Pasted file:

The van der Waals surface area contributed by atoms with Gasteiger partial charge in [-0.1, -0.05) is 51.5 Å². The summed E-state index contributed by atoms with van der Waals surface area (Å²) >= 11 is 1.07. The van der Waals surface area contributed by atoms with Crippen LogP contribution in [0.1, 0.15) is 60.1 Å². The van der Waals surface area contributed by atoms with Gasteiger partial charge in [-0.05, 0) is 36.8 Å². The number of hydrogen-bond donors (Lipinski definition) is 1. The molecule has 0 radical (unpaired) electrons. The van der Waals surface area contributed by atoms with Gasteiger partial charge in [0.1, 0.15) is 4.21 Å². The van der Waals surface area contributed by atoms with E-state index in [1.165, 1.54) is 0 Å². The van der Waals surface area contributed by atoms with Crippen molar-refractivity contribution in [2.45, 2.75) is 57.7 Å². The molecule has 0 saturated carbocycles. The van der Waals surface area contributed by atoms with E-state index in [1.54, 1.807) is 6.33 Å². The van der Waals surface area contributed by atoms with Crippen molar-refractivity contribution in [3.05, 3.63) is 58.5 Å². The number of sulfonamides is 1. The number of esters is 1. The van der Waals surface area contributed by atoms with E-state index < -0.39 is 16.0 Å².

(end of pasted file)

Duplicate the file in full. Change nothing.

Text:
The van der Waals surface area contributed by atoms with Gasteiger partial charge in [-0.1, -0.05) is 51.5 Å². The summed E-state index contributed by atoms with van der Waals surface area (Å²) >= 11 is 1.07. The van der Waals surface area contributed by atoms with Crippen LogP contribution in [0.1, 0.15) is 60.1 Å². The van der Waals surface area contributed by atoms with Gasteiger partial charge in [-0.05, 0) is 36.8 Å². The number of hydrogen-bond donors (Lipinski definition) is 1. The molecule has 0 radical (unpaired) electrons. The van der Waals surface area contributed by atoms with Gasteiger partial charge in [0.1, 0.15) is 4.21 Å². The van der Waals surface area contributed by atoms with E-state index in [1.165, 1.54) is 0 Å². The van der Waals surface area contributed by atoms with Crippen molar-refractivity contribution in [2.45, 2.75) is 57.7 Å². The molecule has 0 saturated carbocycles. The van der Waals surface area contributed by atoms with E-state index in [1.54, 1.807) is 6.33 Å². The van der Waals surface area contributed by atoms with Crippen molar-refractivity contribution in [3.05, 3.63) is 58.5 Å². The number of sulfonamides is 1. The number of esters is 1. The van der Waals surface area contributed by atoms with E-state index < -0.39 is 16.0 Å².